74. Government emphasizes the principle of equal opportunities for all persons in the enjoyment and exercise of their economic, social and cultural rights.

    75. Under article 40 (1) of the 1995 Constitution of the Republic of Uganda, Parliament is enjoined to enact laws:

    “(a) To provide for the right of persons to work under satisfactory, safe and healthy conditions;

    “(b) To ensure that every worker is accorded rest and reasonable working hours and periods of holidays.”

    76. Although Parliament has not enacted the abovementioned laws, Government, through the Public Service Act and the Regulations made thereunder, emphasizes the access of all citizens to all public offices. Government, through the Privatization Unit and the Uganda Investment Authority, has attracted a number of foreign investors who have created employment opportunities for Ugandans.

    77. Article 40 (3) of the Constitution provides that “Every worker has a right to form and join a trade union of his or her choice for the promotion and protection of his or her economic and social interests.” Most professions, including the civil service, have formed trade unions. All trade unions belong voluntarily to a central association, the National Organization for Trade Unions (NOTU), which ensures collective bargaining for all workers. The workers are represented by three members of the National Assembly with a mandate to promote the interests of the workers.

    78. The Government recognizes the right to housing. The Housing Finance Company has been established by Government to provide credit for housing. The National Housing and Construction Corporation under the Ministry of Works, Housing and Communications has been and continues to construct houses for rental and sale.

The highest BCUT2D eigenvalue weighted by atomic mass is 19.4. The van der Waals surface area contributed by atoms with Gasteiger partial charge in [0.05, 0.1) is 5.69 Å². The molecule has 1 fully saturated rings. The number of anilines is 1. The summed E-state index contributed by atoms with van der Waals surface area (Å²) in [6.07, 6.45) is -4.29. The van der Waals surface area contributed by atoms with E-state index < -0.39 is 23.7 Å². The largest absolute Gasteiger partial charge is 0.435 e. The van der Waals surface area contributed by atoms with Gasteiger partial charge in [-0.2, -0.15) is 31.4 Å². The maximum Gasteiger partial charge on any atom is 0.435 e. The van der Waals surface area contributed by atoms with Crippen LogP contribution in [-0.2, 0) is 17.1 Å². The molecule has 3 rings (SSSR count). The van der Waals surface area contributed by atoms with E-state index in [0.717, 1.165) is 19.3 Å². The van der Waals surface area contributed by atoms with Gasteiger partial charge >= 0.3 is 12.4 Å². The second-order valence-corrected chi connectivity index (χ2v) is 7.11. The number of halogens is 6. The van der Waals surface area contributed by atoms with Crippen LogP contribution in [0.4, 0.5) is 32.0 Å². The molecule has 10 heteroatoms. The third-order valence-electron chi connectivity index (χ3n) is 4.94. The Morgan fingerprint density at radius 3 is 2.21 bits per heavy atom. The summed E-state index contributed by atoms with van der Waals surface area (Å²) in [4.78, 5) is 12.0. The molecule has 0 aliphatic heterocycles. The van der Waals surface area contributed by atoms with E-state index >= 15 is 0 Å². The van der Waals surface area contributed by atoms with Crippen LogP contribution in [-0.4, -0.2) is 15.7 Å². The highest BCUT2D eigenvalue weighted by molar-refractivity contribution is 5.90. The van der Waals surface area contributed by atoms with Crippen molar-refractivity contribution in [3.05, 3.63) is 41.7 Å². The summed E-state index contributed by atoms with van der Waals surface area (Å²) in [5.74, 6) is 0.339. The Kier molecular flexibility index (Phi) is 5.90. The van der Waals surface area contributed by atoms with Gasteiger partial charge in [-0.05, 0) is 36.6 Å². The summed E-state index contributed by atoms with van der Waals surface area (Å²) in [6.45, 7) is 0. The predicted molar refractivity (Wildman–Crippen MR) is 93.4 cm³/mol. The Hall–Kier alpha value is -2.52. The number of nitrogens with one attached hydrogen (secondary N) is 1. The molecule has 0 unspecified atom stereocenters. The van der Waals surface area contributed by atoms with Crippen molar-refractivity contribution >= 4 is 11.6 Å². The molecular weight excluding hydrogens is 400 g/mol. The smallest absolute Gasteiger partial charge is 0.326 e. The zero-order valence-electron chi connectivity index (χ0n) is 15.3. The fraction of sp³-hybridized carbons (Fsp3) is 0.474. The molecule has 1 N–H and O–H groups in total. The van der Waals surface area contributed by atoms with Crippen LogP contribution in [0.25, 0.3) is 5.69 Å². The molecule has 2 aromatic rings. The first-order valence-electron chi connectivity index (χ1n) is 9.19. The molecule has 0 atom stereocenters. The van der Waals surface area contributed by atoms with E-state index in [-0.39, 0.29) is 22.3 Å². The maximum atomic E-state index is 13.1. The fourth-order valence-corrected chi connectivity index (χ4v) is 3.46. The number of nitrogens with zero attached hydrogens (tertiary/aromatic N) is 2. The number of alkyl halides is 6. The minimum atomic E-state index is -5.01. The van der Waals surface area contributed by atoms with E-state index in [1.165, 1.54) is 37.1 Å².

79. Owing to the liberal policies of the NRM Government, which have encouraged the operation of market forces, private real estate firms have constructed several houses in Kampala and other urban centres. The current peace and stability in the larger part of the country has encouraged the rural population to construct permanent buildings. It is worth noting that people from all ethnicities and races have benefited from the above policies and initiatives.

    80. Nevertheless, the Government of Uganda recognizes that due to long periods of insecurity, there are certain areas of Uganda, particularly in the northern and the western regions of the country, where economic activities have been disrupted. Armed conflict between the Uganda People’s Defence Forces (UPDF) and different rebel factions, for example the Lord’s Resistance Army (LRA) and the Allied Democratic Forces (ADF), has led to the destruction of infrastructure which in turn has had a negative effect on the welfare and development of the people in these areas. The roads have either been neglected or completely destroyed, particularly the feeder road network in these areas.